Technology continues to advance relentlessly, and modern real estate appraisers need to keep up or be left behind.
When my grandfather (Thorsten “Tod” Reenstierna) started his appraisal practice the technology available included pen, paper, measuring tape, card files, a typewriter, and carbon paper. At some point in the 1950s he added a Polaroid camera to his arsenal of equipment. There were no calculators or computers, smart phones with built-in personal assistants, or even word processors.
Over the years, things have advanced quite a bit. Word processors were introduced in the 1970s and the HP-12C financial calculator was introduced in 1981. When I started my journey into the real estate appraisal profession offices that had these items, and easy access to one-hour photo processing were considered high tech. When I joined the office in 1987 my uncles had recently acquired their first “portable” Compaq PC. I was brought in to be a researcher and help start their comparable sales database. Shortly after that, I helped set up their first computer network and the server had a storage capacity of 120 Megabytes. Many of us now carry over 500 times that in our phones.
These technologies were embraced by appraisers over the years. Using these technologies allowed us to work more efficiently and produce products our clients wanted and needed. Imagine typing a modern appraisal report on a typewriter and using a basic calculator or even just the HP-12C to complete an assignment today.
We now have the capability, whether we choose to use it or not, to complete an appraisal assignment with a device we keep in our pocket. I carry Microsoft Word and Excel with me wherever I go on my cell phone. On top of that my cell phone is also my camera. In the not too distant future I will be able to make measurements and create floor plans with it (I have already tested apps that are trying to do this, but so far, I’ve only had a limited degree of success). Now many appraisers use laser measures instead of or in concert with tapes and wheels to measure properties. GIS technology like Bing and Google maps help us determine if a sale is truly a comparable before going out to take a picture of it.
Today appraisers face challenges from technology that has been talked about for years such as automated valuation models and hybrid appraisals. At the recent New England Appraisers Expo in the residential section it is my understanding that there was a heated discussion regarding hybrid appraisals. Appraisers feel a downward pressure on fees produced by the demand for these faster and cheaper products. Reportedly, fees for hybrid appraisals are much lower than the fees offered for standard appraisals and the turnaround times are shorter as well. Supposedly these products can be completed in about an hour. This can be seen as a threat or an opportunity like most new technology. Appraisers who see this as an opportunity may be able to make a higher income by producing a high volume.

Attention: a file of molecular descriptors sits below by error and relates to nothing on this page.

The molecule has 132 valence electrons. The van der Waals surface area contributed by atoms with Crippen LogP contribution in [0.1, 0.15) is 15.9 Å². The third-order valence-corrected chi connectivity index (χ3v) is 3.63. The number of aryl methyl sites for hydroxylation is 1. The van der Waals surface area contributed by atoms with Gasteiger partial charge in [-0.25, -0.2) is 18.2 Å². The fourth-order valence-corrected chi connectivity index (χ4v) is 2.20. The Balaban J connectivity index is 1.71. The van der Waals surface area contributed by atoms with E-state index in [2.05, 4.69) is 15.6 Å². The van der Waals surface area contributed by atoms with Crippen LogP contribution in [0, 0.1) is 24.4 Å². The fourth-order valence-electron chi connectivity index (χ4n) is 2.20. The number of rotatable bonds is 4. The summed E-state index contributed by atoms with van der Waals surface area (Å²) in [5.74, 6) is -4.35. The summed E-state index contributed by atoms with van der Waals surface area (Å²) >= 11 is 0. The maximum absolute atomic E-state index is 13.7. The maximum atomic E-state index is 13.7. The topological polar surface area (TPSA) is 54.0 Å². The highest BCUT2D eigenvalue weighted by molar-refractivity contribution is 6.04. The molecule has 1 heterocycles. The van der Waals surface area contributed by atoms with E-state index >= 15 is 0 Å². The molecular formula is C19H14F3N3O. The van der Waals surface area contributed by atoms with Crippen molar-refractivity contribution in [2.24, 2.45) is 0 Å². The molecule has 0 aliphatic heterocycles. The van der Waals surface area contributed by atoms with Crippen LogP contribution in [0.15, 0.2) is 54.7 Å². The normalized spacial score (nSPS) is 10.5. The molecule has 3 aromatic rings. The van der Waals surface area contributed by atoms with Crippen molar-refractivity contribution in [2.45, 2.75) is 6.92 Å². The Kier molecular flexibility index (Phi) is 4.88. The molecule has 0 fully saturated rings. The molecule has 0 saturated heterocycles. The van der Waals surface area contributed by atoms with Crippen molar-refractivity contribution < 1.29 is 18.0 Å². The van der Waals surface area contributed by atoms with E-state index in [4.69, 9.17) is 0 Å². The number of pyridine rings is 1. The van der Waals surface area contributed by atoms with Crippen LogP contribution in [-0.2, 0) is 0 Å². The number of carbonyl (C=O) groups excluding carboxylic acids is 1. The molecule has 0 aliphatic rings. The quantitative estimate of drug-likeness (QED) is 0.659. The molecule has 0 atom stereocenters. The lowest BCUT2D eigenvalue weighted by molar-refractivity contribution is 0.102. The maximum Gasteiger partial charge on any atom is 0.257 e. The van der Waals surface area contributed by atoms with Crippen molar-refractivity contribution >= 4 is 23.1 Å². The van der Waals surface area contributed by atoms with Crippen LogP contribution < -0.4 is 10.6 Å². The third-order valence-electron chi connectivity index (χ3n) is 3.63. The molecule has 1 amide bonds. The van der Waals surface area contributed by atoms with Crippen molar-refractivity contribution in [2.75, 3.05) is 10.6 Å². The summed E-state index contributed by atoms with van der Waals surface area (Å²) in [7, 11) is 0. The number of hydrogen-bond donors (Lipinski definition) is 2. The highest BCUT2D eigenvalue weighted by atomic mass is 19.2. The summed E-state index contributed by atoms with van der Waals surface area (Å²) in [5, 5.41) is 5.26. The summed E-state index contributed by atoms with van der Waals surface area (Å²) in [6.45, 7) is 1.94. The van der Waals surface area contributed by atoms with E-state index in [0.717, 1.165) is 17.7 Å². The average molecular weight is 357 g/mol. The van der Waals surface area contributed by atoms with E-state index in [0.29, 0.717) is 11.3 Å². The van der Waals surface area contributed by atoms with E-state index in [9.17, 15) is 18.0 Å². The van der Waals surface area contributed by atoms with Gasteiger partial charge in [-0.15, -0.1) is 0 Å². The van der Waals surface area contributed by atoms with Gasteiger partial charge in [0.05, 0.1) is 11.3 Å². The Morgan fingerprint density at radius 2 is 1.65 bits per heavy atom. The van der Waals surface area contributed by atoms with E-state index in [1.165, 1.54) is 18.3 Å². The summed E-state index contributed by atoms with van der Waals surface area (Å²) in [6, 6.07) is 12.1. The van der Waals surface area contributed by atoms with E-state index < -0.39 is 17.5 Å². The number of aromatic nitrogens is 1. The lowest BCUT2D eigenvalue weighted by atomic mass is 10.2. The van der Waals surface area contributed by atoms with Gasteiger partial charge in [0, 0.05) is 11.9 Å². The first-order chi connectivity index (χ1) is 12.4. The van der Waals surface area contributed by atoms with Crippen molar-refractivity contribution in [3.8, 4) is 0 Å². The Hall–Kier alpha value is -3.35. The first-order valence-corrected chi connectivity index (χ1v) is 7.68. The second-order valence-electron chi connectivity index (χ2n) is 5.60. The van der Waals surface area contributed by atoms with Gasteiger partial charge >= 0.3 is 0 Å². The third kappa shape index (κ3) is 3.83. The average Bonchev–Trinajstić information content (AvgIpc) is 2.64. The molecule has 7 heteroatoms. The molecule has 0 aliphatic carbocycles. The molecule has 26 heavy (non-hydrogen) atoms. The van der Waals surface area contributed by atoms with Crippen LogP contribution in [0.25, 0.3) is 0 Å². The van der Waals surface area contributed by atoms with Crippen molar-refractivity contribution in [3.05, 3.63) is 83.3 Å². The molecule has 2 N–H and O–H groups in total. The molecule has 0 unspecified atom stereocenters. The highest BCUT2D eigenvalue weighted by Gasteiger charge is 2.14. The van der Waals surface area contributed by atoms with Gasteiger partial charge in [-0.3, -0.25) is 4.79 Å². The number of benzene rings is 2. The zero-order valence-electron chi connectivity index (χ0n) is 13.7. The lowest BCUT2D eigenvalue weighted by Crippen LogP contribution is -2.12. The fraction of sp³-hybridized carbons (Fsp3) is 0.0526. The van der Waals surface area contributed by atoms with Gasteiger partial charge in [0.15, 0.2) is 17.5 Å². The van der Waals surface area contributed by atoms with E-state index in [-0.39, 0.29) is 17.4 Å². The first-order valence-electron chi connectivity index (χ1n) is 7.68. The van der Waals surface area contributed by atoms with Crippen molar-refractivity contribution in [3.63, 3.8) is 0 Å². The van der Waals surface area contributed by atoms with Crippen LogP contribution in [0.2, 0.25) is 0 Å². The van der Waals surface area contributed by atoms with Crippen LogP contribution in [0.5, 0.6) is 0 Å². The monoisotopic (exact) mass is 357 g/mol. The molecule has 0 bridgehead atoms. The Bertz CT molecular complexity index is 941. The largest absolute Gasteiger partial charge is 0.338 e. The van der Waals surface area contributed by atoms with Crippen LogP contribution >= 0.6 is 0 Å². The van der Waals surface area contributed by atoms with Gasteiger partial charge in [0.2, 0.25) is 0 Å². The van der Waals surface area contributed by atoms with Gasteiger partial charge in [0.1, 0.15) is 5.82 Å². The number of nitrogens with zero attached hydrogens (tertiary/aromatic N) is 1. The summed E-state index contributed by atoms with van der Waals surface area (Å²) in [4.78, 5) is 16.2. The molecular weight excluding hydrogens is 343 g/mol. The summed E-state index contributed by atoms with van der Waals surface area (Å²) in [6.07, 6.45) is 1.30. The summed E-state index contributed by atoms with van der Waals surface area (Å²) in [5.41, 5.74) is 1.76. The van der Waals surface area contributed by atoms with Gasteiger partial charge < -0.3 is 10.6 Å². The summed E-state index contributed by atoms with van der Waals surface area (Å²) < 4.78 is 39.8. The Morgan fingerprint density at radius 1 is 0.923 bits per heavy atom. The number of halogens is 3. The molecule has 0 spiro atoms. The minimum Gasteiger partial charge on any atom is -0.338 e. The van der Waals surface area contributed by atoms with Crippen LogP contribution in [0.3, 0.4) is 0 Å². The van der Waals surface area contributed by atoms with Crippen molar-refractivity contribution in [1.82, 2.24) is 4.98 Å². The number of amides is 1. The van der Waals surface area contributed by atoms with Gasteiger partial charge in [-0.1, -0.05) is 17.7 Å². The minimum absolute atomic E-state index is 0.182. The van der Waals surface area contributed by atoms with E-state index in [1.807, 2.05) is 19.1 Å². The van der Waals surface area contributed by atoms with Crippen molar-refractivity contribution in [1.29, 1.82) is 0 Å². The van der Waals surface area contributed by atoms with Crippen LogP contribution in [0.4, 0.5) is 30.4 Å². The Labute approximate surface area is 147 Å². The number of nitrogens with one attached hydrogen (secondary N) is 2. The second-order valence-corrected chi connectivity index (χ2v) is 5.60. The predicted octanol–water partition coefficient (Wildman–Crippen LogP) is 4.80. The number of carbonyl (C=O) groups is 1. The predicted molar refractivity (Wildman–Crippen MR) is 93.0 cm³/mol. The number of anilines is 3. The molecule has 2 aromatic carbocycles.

Will commercial appraisers be affected by this kind of technology? I know of several companies working on products that produce values for commercial properties faster and less expensively than standard appraisal reports. For example, just this week I received an email from a company in Chicago asking me to test a product that evaluates multi-family residential properties. I know of another company based in Cambridge that is working on a product for multiple property types (multi-family, retail, office, mixed-use, and industrial). The name of the company is Zaxia and their website is zaxia.us. Does Big Data have the essential information needed to make these products work and provide accurate and credible valuations? That remains to be seen, but with the continued rate of progress, the technology will surely get there. Will we be prepared to embrace it? That is the more important question.
Tom Whiting is a freelance commercial appraiser who is sole proprietor of William T. Whiting Appraisals in Lowell and also works for Braese Associates, Woburn, Mass.